Friday, 2 March 2012

Fantabulous Fridays A-Z: A FOR AIRAVATA with Sita Brahmachari

Scribble City Central's brand-new mythic alphabet series kicks off in style with prize-winning author Sita Brahmachari giving us the lowdown on a legendary beast from Indian mythology - A for Airavata, the celestial elephant created by Brahma for Indra, Lord of Heaven. 

Sita's first novel, Artichoke Hearts, won the Waterstone's Children's Book Prize last year, and is currently on the Carnegie 2012 longlist. When I read it, I was struck not only by its tender but unflinching depiction of the relationship between a dying grandmother and her grandaughter, but also by the vivid and unique voice of its narrator, Mira Levenson (then 12 years old). 

I was therefore delighted to meet Mira again in Sita's new book, Jasmine Skies, which I've been lucky enough to get my hands on early (it's out at the end of this month).  Mira - now two years older - travels to Kolkata to meet her grandfather's family for the first time. But there's a mystery.  Why haven't her mother and her mother's cousin spoken for so many years? What happened to estrange them all that time ago?  Why won't anyone talk to her about it?  Stolen letters throw up questions whose answers seem to lie in the tumbledown family house on Doctor's Lane - where she's not allowed to go.... 

Sometimes second books can be disappointing.  This one most certainly isn't.  In fact, I think it's even better than the first.  Sita's skill lies in making her reader really feel that intimate tug and pull of family relationships as well as the confusing ups and downs of teenage love, and in this book she also shows us facets of India not often seen in children's books.  I don't want to put up any plot spoilers, but I loved small touches like the practical solution the Kolkata mums find to the smelly loos at the dancing gala, which give this book the stamp of true insider realism. Mira is as tenacious and endearing as ever, and the tantalising ending promises what would be (for me) a welcome third volume in the series.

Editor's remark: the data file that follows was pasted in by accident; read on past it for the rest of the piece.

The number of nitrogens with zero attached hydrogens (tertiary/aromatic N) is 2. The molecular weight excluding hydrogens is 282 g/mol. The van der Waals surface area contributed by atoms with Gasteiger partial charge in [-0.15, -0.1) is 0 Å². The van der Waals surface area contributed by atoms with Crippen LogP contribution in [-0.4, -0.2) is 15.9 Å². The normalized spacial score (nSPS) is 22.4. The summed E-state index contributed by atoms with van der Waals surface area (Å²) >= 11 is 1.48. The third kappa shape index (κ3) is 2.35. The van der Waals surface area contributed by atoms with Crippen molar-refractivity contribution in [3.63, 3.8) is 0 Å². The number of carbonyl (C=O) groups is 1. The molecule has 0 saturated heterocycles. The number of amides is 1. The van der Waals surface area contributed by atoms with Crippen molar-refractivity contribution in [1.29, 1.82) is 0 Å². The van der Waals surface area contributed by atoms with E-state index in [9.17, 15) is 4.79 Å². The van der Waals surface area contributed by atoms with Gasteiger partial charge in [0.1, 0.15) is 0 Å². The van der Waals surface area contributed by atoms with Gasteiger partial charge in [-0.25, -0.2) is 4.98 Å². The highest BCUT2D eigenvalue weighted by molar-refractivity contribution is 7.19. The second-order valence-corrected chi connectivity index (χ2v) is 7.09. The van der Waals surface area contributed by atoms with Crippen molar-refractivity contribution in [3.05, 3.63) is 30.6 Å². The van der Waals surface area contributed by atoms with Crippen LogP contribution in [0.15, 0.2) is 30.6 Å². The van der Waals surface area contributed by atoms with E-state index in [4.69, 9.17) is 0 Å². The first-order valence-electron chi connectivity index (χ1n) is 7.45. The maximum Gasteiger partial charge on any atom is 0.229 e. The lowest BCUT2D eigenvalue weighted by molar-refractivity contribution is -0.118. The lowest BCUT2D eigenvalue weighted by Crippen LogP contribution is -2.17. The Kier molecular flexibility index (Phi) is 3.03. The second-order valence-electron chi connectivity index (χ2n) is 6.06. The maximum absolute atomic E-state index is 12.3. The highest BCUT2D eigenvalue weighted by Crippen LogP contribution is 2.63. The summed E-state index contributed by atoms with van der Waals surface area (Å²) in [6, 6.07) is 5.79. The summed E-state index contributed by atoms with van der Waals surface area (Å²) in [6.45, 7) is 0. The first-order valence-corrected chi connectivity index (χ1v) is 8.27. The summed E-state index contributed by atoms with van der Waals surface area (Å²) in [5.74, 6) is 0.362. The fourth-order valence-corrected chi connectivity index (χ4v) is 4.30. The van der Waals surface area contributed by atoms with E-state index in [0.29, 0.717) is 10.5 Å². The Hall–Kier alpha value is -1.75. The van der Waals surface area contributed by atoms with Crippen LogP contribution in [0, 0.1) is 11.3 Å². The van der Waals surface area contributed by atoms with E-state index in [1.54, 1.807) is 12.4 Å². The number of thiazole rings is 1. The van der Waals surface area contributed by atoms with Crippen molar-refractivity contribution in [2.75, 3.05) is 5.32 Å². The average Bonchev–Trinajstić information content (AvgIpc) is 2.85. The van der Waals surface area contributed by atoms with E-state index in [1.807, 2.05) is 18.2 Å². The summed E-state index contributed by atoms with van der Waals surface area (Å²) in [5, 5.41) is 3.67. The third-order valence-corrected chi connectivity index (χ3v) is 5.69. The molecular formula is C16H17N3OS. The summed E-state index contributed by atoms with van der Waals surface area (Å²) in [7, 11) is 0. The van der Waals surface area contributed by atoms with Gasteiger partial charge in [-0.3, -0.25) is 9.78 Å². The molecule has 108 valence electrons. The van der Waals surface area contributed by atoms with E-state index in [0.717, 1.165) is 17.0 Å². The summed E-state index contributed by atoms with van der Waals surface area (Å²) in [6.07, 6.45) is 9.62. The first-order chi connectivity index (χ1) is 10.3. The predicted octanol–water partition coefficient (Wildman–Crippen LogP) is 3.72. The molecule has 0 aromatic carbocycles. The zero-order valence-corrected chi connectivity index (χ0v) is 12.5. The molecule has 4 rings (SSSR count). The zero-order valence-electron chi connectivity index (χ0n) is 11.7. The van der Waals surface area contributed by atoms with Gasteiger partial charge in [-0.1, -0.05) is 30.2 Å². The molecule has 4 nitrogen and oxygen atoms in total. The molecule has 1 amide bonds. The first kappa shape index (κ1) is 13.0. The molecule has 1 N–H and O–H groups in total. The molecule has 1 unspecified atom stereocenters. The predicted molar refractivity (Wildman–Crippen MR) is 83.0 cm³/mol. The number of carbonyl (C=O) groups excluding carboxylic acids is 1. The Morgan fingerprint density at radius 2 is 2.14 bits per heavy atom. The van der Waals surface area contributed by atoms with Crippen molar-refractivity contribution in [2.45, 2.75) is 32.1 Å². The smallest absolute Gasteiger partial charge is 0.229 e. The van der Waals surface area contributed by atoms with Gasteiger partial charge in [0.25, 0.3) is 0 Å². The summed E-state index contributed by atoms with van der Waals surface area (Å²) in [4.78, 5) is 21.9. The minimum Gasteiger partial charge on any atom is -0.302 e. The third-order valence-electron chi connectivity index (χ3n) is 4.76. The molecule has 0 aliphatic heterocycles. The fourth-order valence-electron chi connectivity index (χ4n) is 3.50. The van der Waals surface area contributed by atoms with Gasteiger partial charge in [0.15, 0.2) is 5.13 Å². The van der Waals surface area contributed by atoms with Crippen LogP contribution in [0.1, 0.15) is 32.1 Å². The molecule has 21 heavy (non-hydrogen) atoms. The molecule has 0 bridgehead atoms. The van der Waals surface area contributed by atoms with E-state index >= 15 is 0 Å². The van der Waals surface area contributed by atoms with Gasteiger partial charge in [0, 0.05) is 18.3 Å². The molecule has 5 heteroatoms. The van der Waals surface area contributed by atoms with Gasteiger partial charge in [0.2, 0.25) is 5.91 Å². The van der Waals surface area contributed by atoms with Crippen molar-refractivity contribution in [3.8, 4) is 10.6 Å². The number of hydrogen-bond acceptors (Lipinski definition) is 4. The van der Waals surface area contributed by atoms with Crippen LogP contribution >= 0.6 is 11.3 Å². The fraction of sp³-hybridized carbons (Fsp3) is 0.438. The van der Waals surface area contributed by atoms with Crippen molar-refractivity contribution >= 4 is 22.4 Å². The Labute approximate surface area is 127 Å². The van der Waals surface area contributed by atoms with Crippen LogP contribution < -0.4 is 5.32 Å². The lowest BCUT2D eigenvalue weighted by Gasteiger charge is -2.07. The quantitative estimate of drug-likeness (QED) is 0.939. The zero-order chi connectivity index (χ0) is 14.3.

Anyway, that's quite enough from me.  Here's Sita to give us some insights into her new book and to tell you all about that wondrous white elephant...

The Celestial Elephant Of The Clouds

SB: The name Airavata comes from the word ‘Iravat’ which means ‘one produced from water.’ As a child I used to remember the elephant’s name by thinking of the component parts ‘air’ and ‘water’ ( the ‘v’ is pronounced with a soft almost ‘w’ sound) . As you will see… the two elements of air and water are central to this elephant’s story.

Like most children, I was fascinated by the animal world and particularly large animals that could not easily be seen, except in zoos or wildlife parks. My youngest daughter is following in my footsteps. Not content with all her small cute cuddly toys, last year she asked Father Christmas for ‘life size cuddly animals’. I tried to persuade her that there might not be much room for these giant beasts to roam freely in our house, but she was not for turning and on Christmas morning Father Christmas dutifully delivered a giraffe (‘Jo’) and an elephant (‘Ellie’) with which she now happily jostles for space in her tiny bedroom. While squeezing around Ellie into her room one evening I asked her what it is about these enormous animals that she loves so much – ‘It’s because they’re bigger than me and you and everyone, but they’re still our friends!’ she answered simply and went on playing.